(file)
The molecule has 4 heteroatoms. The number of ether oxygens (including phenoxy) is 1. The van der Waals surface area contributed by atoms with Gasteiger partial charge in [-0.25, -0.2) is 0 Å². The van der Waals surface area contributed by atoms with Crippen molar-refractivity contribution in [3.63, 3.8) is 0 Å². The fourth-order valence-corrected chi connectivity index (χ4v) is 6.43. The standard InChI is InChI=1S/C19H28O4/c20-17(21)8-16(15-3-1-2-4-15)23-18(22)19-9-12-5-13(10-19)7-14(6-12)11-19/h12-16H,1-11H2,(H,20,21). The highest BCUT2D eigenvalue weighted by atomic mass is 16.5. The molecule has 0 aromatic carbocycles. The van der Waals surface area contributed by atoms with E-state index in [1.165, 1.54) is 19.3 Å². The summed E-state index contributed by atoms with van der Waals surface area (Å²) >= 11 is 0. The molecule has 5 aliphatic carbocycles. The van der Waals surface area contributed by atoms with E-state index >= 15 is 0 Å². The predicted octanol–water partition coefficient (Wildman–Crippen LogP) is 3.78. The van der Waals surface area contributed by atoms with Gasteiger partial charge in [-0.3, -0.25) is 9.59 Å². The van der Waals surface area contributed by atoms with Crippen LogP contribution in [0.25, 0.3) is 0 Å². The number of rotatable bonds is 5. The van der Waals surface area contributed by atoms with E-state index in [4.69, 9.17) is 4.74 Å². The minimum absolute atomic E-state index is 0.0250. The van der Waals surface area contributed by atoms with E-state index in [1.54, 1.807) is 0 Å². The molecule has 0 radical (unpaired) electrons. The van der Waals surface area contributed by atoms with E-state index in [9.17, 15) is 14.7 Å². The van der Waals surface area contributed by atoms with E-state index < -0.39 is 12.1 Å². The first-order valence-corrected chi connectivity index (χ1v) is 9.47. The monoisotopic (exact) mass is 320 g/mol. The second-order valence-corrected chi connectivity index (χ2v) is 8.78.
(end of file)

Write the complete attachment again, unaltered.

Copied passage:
The molecule has 4 heteroatoms. The number of ether oxygens (including phenoxy) is 1. The van der Waals surface area contributed by atoms with Gasteiger partial charge in [-0.25, -0.2) is 0 Å². The van der Waals surface area contributed by atoms with Crippen molar-refractivity contribution in [3.63, 3.8) is 0 Å². The fourth-order valence-corrected chi connectivity index (χ4v) is 6.43. The standard InChI is InChI=1S/C19H28O4/c20-17(21)8-16(15-3-1-2-4-15)23-18(22)19-9-12-5-13(10-19)7-14(6-12)11-19/h12-16H,1-11H2,(H,20,21). The highest BCUT2D eigenvalue weighted by atomic mass is 16.5. The molecule has 0 aromatic carbocycles. The van der Waals surface area contributed by atoms with E-state index in [1.165, 1.54) is 19.3 Å². The summed E-state index contributed by atoms with van der Waals surface area (Å²) >= 11 is 0. The molecule has 5 aliphatic carbocycles. The van der Waals surface area contributed by atoms with E-state index >= 15 is 0 Å². The predicted octanol–water partition coefficient (Wildman–Crippen LogP) is 3.78. The van der Waals surface area contributed by atoms with Gasteiger partial charge in [-0.3, -0.25) is 9.59 Å². The van der Waals surface area contributed by atoms with Crippen LogP contribution in [0.25, 0.3) is 0 Å². The number of rotatable bonds is 5. The van der Waals surface area contributed by atoms with E-state index in [4.69, 9.17) is 4.74 Å². The minimum absolute atomic E-state index is 0.0250. The van der Waals surface area contributed by atoms with E-state index in [1.54, 1.807) is 0 Å². The molecule has 0 radical (unpaired) electrons. The van der Waals surface area contributed by atoms with E-state index in [9.17, 15) is 14.7 Å². The van der Waals surface area contributed by atoms with E-state index < -0.39 is 12.1 Å². The first-order valence-corrected chi connectivity index (χ1v) is 9.47. The monoisotopic (exact) mass is 320 g/mol. The second-order valence-corrected chi connectivity index (χ2v) is 8.78.